NFL Films director shares what to expect from All Or Nothing series

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You’ve seen the trailer for the Amazon Prime video series “All or Nothing” featuring the Carolina Panthers, set to be released July 19.

Now hear from someone who played a large role in creating it.

“From a 30,000 foot view you get an inside look at an NFL team that no one has ever gotten. Period,” said NFL Films senior director Steve Trout. “That’s the broad stroke. Then what you see is full transparency from top to bottom. We were allowed everywhere, which doesn’t happen a lot.”

When the 2018 season began, and Carolina got off to a 6-2 start, Trout and the team of videographers and editors thought they were chronicling the story of a championship contender.

Then the story was flipped on its head as the Panthers lost seven in a row.

“Not every great film has a happy ending. You ride the roller coaster along with the players and coaches of what that season was – that exciting 6-2 start and then that finish,” Trout said. “There is something so compelling to both sides. To watch them go through a seven-game losing streak, there is something so compelling to be allowed in that. We did the Cardinals when they went 14-2 in 2015 and I would easily say this is more compelling.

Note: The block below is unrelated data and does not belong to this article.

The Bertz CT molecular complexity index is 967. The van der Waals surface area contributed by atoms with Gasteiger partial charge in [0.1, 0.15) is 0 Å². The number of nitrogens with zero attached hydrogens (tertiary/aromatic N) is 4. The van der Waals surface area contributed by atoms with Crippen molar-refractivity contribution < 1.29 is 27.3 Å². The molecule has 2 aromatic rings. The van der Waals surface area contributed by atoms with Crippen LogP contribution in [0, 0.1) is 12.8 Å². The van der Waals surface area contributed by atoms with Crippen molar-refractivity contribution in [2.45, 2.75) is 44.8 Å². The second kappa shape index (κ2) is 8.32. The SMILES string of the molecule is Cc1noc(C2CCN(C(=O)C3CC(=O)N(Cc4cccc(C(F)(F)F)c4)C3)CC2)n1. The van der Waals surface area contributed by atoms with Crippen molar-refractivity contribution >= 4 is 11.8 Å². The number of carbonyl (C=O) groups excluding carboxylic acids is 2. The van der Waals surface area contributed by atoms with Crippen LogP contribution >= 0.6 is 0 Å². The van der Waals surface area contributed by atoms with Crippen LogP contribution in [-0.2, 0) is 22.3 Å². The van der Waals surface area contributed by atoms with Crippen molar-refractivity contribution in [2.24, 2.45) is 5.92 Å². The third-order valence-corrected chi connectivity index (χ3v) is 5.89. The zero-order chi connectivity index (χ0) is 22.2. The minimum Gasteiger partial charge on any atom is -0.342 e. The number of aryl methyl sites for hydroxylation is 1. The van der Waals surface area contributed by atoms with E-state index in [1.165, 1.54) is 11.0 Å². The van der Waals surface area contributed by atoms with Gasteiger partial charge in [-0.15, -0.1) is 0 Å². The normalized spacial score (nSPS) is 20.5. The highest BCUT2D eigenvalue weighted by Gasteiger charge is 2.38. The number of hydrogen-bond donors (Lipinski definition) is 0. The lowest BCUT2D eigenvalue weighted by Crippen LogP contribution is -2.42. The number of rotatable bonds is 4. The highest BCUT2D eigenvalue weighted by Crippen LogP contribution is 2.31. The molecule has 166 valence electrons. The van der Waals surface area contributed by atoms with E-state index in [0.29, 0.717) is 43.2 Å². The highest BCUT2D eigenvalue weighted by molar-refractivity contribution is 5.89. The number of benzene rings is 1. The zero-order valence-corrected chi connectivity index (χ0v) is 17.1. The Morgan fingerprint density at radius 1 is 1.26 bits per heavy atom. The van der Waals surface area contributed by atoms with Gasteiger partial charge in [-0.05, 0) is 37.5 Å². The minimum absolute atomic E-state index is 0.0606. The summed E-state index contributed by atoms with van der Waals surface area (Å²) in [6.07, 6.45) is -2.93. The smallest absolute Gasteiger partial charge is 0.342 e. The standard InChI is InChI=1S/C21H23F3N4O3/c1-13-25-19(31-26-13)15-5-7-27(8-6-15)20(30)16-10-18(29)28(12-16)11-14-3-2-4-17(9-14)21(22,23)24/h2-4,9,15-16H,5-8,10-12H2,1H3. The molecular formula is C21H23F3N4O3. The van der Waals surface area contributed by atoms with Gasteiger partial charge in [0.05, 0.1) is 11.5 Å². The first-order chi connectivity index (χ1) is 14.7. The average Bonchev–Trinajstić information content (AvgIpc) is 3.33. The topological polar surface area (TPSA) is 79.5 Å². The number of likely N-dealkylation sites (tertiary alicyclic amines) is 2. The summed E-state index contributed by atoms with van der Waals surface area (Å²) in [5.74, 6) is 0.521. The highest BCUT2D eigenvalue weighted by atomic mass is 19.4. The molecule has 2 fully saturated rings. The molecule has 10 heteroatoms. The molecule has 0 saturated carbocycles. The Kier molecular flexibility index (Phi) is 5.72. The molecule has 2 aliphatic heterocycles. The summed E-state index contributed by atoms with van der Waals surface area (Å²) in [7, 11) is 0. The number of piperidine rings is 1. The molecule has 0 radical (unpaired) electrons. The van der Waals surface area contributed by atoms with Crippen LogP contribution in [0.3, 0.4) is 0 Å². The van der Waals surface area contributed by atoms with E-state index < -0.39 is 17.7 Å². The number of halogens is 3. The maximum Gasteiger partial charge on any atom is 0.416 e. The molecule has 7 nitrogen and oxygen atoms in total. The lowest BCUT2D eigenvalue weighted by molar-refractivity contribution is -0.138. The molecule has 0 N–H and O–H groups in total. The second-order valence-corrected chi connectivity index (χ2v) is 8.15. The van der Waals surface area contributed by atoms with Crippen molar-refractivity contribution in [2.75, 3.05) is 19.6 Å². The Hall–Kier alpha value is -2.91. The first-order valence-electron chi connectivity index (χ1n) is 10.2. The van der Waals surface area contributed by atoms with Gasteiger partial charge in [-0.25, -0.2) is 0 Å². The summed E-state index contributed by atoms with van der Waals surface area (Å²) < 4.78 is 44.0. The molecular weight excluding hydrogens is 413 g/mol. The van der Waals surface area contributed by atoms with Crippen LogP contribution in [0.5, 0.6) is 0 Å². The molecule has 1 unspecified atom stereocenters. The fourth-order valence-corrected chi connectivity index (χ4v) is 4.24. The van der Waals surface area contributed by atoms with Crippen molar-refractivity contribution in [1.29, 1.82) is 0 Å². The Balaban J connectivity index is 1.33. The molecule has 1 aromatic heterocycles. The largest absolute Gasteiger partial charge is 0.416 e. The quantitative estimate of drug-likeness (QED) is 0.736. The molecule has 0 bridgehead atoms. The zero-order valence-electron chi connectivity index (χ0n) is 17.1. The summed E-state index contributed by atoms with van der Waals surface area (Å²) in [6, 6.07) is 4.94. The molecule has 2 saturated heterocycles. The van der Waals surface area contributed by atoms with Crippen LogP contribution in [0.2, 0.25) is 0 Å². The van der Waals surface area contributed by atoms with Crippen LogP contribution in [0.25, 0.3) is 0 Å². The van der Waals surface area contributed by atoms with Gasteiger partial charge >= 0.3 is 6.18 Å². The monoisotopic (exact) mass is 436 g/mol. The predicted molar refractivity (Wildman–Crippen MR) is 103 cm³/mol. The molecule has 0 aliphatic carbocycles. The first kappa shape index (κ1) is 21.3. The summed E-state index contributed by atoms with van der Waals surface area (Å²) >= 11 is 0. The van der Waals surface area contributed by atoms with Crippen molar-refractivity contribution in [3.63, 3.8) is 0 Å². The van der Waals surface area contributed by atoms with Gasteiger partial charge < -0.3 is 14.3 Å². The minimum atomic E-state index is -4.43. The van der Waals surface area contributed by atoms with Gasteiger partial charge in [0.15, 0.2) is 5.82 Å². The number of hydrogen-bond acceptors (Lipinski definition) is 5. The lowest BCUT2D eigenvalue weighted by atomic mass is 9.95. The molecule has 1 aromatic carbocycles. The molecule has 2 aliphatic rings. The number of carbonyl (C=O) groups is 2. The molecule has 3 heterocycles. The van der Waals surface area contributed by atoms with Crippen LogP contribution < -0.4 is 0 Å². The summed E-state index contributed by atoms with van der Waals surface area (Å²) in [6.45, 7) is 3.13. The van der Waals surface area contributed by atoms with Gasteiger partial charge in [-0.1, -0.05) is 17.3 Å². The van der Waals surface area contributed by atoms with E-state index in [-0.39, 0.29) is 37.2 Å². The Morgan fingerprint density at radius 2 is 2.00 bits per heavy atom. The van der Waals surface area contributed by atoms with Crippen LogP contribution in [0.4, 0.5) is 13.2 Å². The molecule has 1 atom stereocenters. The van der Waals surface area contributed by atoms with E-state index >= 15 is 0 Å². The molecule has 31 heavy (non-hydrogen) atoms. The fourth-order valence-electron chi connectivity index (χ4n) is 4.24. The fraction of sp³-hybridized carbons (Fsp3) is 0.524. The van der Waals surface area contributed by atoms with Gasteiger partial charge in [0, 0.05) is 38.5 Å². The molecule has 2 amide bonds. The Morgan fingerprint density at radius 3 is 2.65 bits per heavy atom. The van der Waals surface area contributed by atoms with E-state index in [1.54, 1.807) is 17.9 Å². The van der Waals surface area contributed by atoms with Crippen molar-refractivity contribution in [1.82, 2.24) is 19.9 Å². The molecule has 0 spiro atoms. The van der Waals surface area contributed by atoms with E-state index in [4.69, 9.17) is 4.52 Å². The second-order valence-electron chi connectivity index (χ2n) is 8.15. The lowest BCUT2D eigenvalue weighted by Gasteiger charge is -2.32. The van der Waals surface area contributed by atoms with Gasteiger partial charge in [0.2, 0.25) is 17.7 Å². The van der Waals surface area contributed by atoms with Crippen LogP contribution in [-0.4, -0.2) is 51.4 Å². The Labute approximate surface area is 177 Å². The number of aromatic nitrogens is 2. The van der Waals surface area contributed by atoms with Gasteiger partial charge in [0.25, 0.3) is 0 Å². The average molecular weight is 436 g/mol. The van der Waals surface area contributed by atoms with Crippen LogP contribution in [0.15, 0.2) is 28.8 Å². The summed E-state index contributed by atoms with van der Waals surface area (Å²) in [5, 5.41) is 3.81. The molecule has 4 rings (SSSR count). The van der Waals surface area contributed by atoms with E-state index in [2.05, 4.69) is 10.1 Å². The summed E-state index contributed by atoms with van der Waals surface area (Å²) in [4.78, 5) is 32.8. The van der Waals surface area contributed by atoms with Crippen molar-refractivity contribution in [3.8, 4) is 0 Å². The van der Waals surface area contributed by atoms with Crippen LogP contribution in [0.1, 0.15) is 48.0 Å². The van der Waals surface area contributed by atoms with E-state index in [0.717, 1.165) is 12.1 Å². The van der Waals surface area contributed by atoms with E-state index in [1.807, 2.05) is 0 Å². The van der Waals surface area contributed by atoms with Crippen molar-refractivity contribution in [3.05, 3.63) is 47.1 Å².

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“Everyone was so close in that locker room. The camaraderie was rare to see. There was no in-fighting during a seven-game losing streak, no name-calling. That’s a very, very strong locker room. It’s a testament to Ron Rivera and the leaders there. Good human beings, and that’s going to come across.”

And that’s really what this is – a show that humanizes the gridiron warriors the country watches do battle week after week.

“This is not simply a football series. The guys in that locker room, the superstars we only normally see on Sundays, they let us into their lives,” Trout said. “As a result, you a see a side to them that’s never before been seen.”

Here’s some bullet points from Trout on what went into the making of this series:

  • 12 robotic cameras in the team facility
  • 7 cameras at every game
  • 2-4 people mic’d up every game
  • 2-4 people mic’d up every practice
  • 18-hour work days
  • 80-100 people involved in the project
  • About 4,000 total hours of footage (a fraction of 1 percent makes the show)

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